Anti-government demonstrators set up a barricade in Tipitapa, about 25 kilometers (15 miles) from Nicaraguan capital Managua, during a day-long national strike
Activists faced off with Nicaraguan pro-government forces in hours of clashes Thursday amid a nationwide strike to protest government repression of dissent that has left at least 161 people dead.
Despite the 24-hour work stoppage that gave the capital Managua the air of a ghost town, brutal unrest in other areas persisted, with at least three killed during pro-government attacks on activists guarding barricades.
The Nicaraguan Center for Human Rights (CENIDH) raised to 161 the death toll from two months of sociopolitical upheaval that President Daniel Ortega's government has met with a brutal crackdown.
The latest three deaths were in the municipalities of Nagarote, Tipitapa and Masatepe, the CENIDH said.
Nagarote, 42 kilometers (26 miles) northwest of Managua, saw hours of fiery exchanges between armed Ortega-backed forces and activists with mortars that resulted in at least one anti-government activist death, the local vicar Juan Lopez said.
Demonstrators try to turn over a bus set alight during a day-long national strike in Nicaragua
In Tipitapa, 20 kilometers north of the capital, heavy clashes ensued when paramilitary gangs attempted to forcibly remove the blockades erected by activists.
Amid the confrontations that saw a bus set alight hundreds of women took to the streets banging on "cazuela" clay pots, waving handkerchiefs and shouting at aggressors to "go away" - a tactic that ultimately worked, according to local footage.
The country was otherwise closed for the strike slated to end at midnight, the streets desolate and shops, banks and eateries locked shut.
Images from Managua's normally bustling Mercado Oriental market showed shuttered storefronts. Busses and taxis were nowhere in sight.
Prior to the strike, Nicaraguans rushed en masse to gas stations and supermarkets to stockpile food and supplies.
Jorge Esquivel, 60, said he supported the action called by a coalition of student, business and civic representatives, one of the main groups involved in the now-stalled talks with the government.
"We have to make this sacrifice," he told AFP as he left a supermarket. "In one day we will not die of hunger."
The work stoppage comes as Nicaragua's influential bishops work to rekindle crisis talks.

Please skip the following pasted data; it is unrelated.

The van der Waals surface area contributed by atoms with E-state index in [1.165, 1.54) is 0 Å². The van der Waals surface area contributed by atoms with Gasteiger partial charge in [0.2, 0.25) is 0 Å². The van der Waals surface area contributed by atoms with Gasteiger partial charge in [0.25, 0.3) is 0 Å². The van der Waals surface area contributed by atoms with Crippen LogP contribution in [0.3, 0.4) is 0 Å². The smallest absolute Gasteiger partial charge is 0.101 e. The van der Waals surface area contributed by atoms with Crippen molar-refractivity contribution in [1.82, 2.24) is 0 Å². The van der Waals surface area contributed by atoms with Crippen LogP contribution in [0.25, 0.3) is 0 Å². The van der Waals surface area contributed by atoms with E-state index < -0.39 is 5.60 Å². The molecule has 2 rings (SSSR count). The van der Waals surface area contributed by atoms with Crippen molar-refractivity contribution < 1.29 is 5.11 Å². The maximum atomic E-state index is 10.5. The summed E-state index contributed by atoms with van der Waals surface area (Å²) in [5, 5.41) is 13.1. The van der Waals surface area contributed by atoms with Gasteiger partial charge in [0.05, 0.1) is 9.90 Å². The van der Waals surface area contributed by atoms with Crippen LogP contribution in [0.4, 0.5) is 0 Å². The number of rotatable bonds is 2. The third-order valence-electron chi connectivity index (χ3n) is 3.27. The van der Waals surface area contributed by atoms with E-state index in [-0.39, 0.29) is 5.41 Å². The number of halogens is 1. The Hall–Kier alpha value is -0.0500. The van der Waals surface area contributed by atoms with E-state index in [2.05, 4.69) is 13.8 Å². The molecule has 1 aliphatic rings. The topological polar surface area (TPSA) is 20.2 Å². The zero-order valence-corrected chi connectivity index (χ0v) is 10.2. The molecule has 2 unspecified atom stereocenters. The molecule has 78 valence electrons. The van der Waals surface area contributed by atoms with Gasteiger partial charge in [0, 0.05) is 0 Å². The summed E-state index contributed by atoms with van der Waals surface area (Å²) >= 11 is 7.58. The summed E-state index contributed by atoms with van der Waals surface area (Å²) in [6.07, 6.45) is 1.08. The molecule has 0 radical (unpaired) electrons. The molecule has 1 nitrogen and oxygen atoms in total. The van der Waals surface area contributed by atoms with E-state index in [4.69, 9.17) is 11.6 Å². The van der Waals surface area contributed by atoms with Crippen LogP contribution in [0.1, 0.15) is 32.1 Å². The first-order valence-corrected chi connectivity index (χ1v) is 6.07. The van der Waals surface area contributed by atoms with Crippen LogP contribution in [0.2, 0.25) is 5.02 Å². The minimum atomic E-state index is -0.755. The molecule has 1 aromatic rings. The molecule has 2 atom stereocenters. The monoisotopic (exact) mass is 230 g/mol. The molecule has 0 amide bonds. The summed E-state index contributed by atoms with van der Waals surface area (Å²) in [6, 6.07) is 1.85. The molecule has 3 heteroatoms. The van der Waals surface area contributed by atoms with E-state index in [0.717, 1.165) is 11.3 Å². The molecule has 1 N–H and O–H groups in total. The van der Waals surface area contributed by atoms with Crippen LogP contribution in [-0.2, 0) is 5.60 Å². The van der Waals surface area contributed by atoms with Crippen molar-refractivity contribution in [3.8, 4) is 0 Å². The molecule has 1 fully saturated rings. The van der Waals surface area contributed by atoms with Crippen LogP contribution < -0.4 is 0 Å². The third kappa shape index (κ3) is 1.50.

The Catholic clergy on Friday will publicly unveil both their mediation offer and Ortega's response - something the country has been anticipating for a week.
Managua's vocal auxiliary bishop Silvio Jose Baez tweeted that the church supports "the national strike as an act of pressure and social protest." Bishops previously called off talks with Ortega after a march led by victims' mothers was violently repressed last month.
The Inter-American Commission on Human Rights voiced "alarm and deep concern" over Nicaragua's "serious human rights crisis" in a statement.
The commission condemned "the excessive use of state force" and attacks on protesters by pro-government paramilitary forces.
Mario Arana, director of Nicaragua's Association of Producers and Exporters, estimated the strike would result in a $25 to $30 million economic loss.
The private sector broke with Ortega after the president unilaterally approved a measure - since rescinded - to overhaul that country's social security system. This triggered the unrest that exploded on April 18 into a mass effort to pressure Ortega to leave office. Mediating the crisis "has taken more time than the situation really justifies," Arana said. The people "are being repressed and this strike is to express discontent."
Activists have erected blockades on more than two-thirds of the country's roads in a bid to fend off Ortega-backed forces.
The makeshift roadblocks have wreaked economic havoc, halting the delivery of goods and thwarting regional trade.
The Nicaraguan Foundation for Economic and Social Development (FUNIDES) estimates the country could bleed anywhere from 20,000 to 150,000 jobs by the end of the year, depending on the evolution of the crisis. Ortega's Sandinista guerrilla forces ousted the Somoza dictatorship in 1979, and the socialist leader has remained a major political force ever since.
He is currently serving his third consecutive executive term, due to expire in 2022. But even some who had fought with Ortega are now turning on him along with his eccentric wife and vice president Rosario Murillo, demanding he move up the presidential election slated for late 2021.
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